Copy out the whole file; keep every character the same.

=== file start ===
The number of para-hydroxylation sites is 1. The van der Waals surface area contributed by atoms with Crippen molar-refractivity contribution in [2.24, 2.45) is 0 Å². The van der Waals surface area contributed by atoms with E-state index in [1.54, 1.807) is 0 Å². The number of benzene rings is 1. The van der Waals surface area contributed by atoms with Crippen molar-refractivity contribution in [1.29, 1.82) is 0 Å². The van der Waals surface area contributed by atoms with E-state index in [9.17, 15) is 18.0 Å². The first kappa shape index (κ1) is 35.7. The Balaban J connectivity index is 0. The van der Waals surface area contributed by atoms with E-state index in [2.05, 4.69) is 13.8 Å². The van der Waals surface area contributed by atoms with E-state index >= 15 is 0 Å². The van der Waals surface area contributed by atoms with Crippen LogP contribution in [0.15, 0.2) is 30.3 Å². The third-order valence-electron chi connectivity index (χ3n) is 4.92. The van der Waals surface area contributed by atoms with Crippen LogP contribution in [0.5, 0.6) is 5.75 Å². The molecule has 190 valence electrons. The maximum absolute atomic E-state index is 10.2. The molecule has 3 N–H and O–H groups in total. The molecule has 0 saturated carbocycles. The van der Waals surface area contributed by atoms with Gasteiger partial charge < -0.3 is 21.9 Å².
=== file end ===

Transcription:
The number of para-hydroxylation sites is 1. The van der Waals surface area contributed by atoms with Crippen molar-refractivity contribution in [2.24, 2.45) is 0 Å². The van der Waals surface area contributed by atoms with E-state index in [1.54, 1.807) is 0 Å². The number of benzene rings is 1. The van der Waals surface area contributed by atoms with Crippen molar-refractivity contribution in [1.29, 1.82) is 0 Å². The van der Waals surface area contributed by atoms with E-state index in [9.17, 15) is 18.0 Å². The first kappa shape index (κ1) is 35.7. The Balaban J connectivity index is 0. The van der Waals surface area contributed by atoms with E-state index in [2.05, 4.69) is 13.8 Å². The van der Waals surface area contributed by atoms with E-state index >= 15 is 0 Å². The van der Waals surface area contributed by atoms with Crippen LogP contribution in [0.15, 0.2) is 30.3 Å². The third-order valence-electron chi connectivity index (χ3n) is 4.92. The van der Waals surface area contributed by atoms with Crippen LogP contribution in [0.5, 0.6) is 5.75 Å². The molecule has 190 valence electrons. The maximum absolute atomic E-state index is 10.2. The molecule has 3 N–H and O–H groups in total. The molecule has 0 saturated carbocycles. The van der Waals surface area contributed by atoms with Gasteiger partial charge < -0.3 is 21.9 Å².